BNET recently sent an email, the subject line read “Which Is Worse for Your Brain: Texting or Pot?” That is quite a question.
The post referred to a University of London study done for Hewlett-Packard that found that “infomania” — a term connected with addiction to email and texting — can lower your IQ by twice as much as smoking marijuana. Moreover, email can raise the levels of noradrenaline and dopamine in your brain by constantly introducing new stimuli into your day. When those levels get too high, complex thinking becomes more difficult, making it harder to make decisions and solve problems.
Read all your email and text messages, and your mind becomes so drained that it’s a challenge to get anything else done. Sure, some of it’s important — and that’s precisely the problem. “The brain hates uncertainty,” says David Rock, the CEO of Results Coaching Systems and author of “Your Brain at Work.” “It’s literally painful to not download your email the moment you arrive at your desk in the morning. But once you’ve processed 30 or 40 emails, you’ve ruined your brain chemistry for higher level tasks that are going to create value.”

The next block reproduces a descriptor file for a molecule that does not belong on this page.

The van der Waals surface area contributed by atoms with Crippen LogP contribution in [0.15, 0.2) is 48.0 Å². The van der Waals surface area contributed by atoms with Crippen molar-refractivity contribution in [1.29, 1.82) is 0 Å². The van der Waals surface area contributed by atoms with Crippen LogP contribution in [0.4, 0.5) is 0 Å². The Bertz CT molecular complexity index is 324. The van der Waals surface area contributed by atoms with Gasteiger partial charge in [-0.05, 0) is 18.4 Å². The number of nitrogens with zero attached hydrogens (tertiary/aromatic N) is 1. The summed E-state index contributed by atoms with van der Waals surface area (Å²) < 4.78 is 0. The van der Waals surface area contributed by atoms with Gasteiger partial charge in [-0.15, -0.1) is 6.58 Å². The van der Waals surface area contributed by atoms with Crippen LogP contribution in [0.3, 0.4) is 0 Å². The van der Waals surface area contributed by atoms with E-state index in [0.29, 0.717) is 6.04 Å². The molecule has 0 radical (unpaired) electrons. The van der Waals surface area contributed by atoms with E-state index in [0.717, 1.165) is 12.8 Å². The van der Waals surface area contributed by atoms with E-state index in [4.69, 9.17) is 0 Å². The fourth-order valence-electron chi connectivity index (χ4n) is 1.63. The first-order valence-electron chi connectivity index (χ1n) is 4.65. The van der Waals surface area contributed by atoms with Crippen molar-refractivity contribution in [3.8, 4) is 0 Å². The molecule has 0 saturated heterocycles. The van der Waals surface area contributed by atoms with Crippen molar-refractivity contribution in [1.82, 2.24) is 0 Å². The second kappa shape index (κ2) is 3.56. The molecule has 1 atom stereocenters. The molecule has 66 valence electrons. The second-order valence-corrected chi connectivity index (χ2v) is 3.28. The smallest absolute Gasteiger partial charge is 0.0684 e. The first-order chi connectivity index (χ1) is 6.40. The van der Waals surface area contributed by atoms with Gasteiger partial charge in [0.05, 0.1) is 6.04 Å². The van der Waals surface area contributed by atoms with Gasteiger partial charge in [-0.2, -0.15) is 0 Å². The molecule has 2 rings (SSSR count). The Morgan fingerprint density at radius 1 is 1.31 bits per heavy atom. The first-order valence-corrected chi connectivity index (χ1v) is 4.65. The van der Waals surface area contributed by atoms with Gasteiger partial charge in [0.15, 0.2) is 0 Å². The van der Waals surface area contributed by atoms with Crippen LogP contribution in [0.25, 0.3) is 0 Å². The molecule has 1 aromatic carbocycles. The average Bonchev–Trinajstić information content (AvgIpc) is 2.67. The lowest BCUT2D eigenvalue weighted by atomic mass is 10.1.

In short, the brain’s capacity for decision-making was created for a time when people had less to think about. So now you have an excuse for not keeping up.
These are interesting facts to keep in mind as you plan communication with your customers and prospects. Maybe this is one more reason to think about direct mail?